Typical developer solutions are for example 4-butyrolactone, 4-butyrolactone/toluene in a weight ratio of 20/1 or less to 1/4, dimethyl formamide/ethanol in a weight ratio from 20/1 to 1/4.

Plasticizers can also be added to the composition in amounts of 0.1-10% by weight, based on the weight of the resin. Typical plasticizers are tricresyl phosphate, dioctyl phthalate, dihexyl phthalate, dinonyl phthalate, polyethylene glycol ethers, ethylene glycol dicaprolate.

In the process for applying the composition to substrates, the composition is applied and then dried to form a film at about 30 to 100 C. for about 20 minutes to 5 hours. The film is then exposed through a pattern for about 1 second to 5 minutes. Preferably, for a commercial process exposure times of 1-60 seconds are required and usually an exposure time under 30 seconds is much preferred. Typical radiation sources used are ultraviolet lamps providing a wave length of 250 to 400 nanometers and an intensity of 0.5-60 milliwatts per square centimeter (mW/cm2). After exposure, the film is then dipped or sprayed, with a developer solution and washed with a nonsolvent and then dried. The film is converted to a polyimide relief structure by baking at about 200-400 C. for about 20 minutes to 4 hours. During conversion, all the acrylate components are decomposed leaving a polyimide structure which is formed. The resulting relief structure has a sharp definition, good chemical, electrical and mechanical properties.

Typical uses for the composition are as follows: protective coatings for semi-conductors, dielectric layers for multilayer integrated circuits, high temperature solder mask, multilayer circuits, a final passivating coating on electrical devices, a photoresist and the like.

The following examples illustrate the invention. All parts and percentages are on a weight bases.

EXAMPLE I

______________________________________              Grams______________________________________Polyamide ester resin                6.00(described in Example 1of U.S. Pat. No. 4,329,419)Bis(2-o-chlorophenyl-4,5-                0.36diphenylimidazolyl)Michler's ketone (tetramethyl                0.18diaminobenzophenone)Mercaptobenzylthiazole                0.12Tetraethylene glycol diacrylate                0.90N--methylpyrrolidone 10.00Thinner              4.00(described in Example 3of U.S. Pat. No. 4,329,419)Total                21.56______________________________________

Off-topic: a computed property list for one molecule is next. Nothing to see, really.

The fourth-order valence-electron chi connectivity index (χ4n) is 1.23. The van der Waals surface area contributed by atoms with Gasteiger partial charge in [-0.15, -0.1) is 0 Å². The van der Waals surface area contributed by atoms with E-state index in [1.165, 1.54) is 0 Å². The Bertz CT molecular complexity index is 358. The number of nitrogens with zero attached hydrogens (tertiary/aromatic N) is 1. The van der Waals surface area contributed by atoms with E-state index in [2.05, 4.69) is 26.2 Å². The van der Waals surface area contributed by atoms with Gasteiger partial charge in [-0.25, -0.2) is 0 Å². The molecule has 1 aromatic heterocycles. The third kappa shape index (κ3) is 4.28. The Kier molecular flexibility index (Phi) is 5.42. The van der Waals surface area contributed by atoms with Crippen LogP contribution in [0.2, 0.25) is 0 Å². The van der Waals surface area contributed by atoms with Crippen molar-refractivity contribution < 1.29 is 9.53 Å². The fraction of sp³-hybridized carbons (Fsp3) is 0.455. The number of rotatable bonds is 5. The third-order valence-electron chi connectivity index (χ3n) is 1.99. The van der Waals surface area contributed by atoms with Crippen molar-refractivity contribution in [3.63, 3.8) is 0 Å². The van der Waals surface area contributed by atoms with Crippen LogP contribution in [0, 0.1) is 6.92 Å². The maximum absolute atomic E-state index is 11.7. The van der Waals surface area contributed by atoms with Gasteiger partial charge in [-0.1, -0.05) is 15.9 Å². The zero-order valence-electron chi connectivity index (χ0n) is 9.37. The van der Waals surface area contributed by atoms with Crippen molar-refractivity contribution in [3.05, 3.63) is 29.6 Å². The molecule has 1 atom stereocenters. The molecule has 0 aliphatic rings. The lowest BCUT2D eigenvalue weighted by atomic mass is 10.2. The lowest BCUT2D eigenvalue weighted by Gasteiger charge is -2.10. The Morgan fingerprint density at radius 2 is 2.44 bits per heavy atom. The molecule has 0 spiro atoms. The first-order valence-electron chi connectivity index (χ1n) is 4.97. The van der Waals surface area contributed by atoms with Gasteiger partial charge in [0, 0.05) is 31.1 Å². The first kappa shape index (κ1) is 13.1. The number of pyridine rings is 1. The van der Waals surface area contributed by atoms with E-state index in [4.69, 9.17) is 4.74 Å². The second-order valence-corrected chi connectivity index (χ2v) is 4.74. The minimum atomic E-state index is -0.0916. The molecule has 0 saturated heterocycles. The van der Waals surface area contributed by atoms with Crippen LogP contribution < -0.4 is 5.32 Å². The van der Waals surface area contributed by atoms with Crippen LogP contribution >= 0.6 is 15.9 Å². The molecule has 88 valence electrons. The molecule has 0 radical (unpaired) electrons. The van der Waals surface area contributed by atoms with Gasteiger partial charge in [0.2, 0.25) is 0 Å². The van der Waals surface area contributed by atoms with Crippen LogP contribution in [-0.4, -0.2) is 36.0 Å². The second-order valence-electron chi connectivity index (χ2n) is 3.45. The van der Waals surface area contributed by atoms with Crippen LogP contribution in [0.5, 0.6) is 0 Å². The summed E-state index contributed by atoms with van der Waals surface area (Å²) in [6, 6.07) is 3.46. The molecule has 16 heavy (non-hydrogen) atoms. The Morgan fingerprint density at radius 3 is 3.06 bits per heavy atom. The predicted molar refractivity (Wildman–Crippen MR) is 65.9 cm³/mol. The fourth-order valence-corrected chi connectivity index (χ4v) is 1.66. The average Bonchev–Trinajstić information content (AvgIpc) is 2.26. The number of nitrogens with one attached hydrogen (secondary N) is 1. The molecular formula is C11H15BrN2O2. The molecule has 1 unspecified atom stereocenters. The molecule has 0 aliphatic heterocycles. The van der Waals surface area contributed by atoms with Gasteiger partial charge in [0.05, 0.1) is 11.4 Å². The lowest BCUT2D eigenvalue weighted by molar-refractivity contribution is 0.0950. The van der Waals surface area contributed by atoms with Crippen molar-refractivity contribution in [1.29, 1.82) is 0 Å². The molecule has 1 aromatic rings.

The above constituents are charged into a container and the container is placed on a roller and mixed for about 2 hours and then the resulting composition is filtered through a 1 micrometer filter.

A 2 inch diameter silicon wafer having a silicon dioxide coating is held at 300 C. for 10 minutes, cooled to room temperature and then is coated with an aminosilane adhesion promotor solution by a spin coating technique wherein the wafer is rotated at 3000 rpm for 30 seconds after the adhesion promotor solution is applied. The above prepared composition is reduced as follows: 10 parts composition to 1 part thinner (ethylene glycol monoethyl ether/n-methyl pyrrolidone-1/1 weight ratio) and the reduced composition is applied by the above spin technique using 3000 rpm for 10 seconds. The composition is exposed to an infrared (IR) light during the spin application. The coating of the composition is then dried for 2 hours at 55 C. to provide a film about 12,500 Angstroms thick. The coated wafer is placed in a contact printer having a 200 Watt ultraviolet light source of 356 nanometers (nm) and an intensity of about 5.0 mW/cm2 using a mask with lines spaced 4 microns apart and exposed for 5 seconds. The wafer is then developed by dipping the wafer for 10 seconds in a 1/1 solution of 4-butyrolactone/toluene and then rinsed for 15 seconds with a spray of toluene to remove any unexposed composition. The wafer then is heated and held at 300 C. for 1 hour to provide a polymide relief structure having a clear definition of an electrical circuit about 4,500 Angstroms thick.

Patent Citations
Cited PatentFiling datePublication dateApplicantTitle
US3380831 *May 26, 1964Apr 30, 1968Du PontPhotopolymerizable compositions and elements
US3479185 *Dec 7, 1967Nov 18, 1969Du PontPhotopolymerizable compositions and layers containing 2,4,5-triphenylimidazoyl dimers
US3552973 *Jul 20, 1967Jan 5, 1971Du PontLight sensitive hexaarylbiimidazole/p- aminophenyl ketone compositions
US3594410 *Dec 11, 1967Jul 20, 1971Du PontAddition polymerizable branched chain polyol polyesters of alpha-methylene carboxylic acids
US3623870 *Jul 22, 1969Nov 30, 1971Bell Telephone Labor IncTechnique for the preparation of thermally stable photoresist
US3784557 *Mar 10, 1967Jan 8, 1974Du PontPhototropic 2,4,5-triphenylimidazolyl radicals and dimers thereof
US3953877 *May 21, 1974Apr 27, 1976Siemens AktiengesellschaftSemiconductors covered by a polymeric heat resistant relief structure
US3957512 *Feb 21, 1974May 18, 1976Siemens AktiengesellschaftPolyamides, polyureas, polyurethanes